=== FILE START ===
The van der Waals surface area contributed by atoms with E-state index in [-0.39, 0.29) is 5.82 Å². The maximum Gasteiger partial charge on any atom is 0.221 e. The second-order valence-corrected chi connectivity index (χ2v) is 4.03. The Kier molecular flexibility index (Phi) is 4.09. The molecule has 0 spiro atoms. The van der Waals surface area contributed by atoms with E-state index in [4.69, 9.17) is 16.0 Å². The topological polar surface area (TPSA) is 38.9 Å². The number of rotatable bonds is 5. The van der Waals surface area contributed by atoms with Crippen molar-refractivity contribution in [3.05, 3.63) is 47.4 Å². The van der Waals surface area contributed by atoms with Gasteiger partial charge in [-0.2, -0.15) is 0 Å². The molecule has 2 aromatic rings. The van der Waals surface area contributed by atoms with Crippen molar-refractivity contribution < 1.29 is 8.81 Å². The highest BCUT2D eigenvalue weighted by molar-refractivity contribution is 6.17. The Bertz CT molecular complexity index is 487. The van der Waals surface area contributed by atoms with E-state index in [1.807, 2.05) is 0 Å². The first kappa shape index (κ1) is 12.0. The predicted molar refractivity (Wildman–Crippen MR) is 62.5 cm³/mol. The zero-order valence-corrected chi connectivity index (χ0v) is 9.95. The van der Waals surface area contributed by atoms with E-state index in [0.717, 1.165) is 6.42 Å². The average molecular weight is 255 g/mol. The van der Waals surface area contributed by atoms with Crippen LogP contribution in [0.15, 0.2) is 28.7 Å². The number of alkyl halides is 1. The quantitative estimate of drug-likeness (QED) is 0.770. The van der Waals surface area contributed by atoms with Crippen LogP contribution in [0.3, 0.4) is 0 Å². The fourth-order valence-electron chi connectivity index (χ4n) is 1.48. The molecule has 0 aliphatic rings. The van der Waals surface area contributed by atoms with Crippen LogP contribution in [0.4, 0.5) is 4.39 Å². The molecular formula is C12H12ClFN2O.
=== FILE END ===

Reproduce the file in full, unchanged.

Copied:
The van der Waals surface area contributed by atoms with E-state index in [-0.39, 0.29) is 5.82 Å². The maximum Gasteiger partial charge on any atom is 0.221 e. The second-order valence-corrected chi connectivity index (χ2v) is 4.03. The Kier molecular flexibility index (Phi) is 4.09. The molecule has 0 spiro atoms. The van der Waals surface area contributed by atoms with E-state index in [4.69, 9.17) is 16.0 Å². The topological polar surface area (TPSA) is 38.9 Å². The number of rotatable bonds is 5. The van der Waals surface area contributed by atoms with Crippen molar-refractivity contribution in [3.05, 3.63) is 47.4 Å². The van der Waals surface area contributed by atoms with Gasteiger partial charge in [-0.2, -0.15) is 0 Å². The molecule has 2 aromatic rings. The van der Waals surface area contributed by atoms with Crippen molar-refractivity contribution < 1.29 is 8.81 Å². The highest BCUT2D eigenvalue weighted by molar-refractivity contribution is 6.17. The Bertz CT molecular complexity index is 487. The van der Waals surface area contributed by atoms with E-state index in [1.807, 2.05) is 0 Å². The first kappa shape index (κ1) is 12.0. The predicted molar refractivity (Wildman–Crippen MR) is 62.5 cm³/mol. The zero-order valence-corrected chi connectivity index (χ0v) is 9.95. The van der Waals surface area contributed by atoms with E-state index in [0.717, 1.165) is 6.42 Å². The average molecular weight is 255 g/mol. The van der Waals surface area contributed by atoms with Crippen LogP contribution in [0.15, 0.2) is 28.7 Å². The number of alkyl halides is 1. The quantitative estimate of drug-likeness (QED) is 0.770. The van der Waals surface area contributed by atoms with Crippen LogP contribution in [0.3, 0.4) is 0 Å². The fourth-order valence-electron chi connectivity index (χ4n) is 1.48. The molecule has 0 aliphatic rings. The van der Waals surface area contributed by atoms with Crippen LogP contribution in [0.4, 0.5) is 4.39 Å². The molecular formula is C12H12ClFN2O.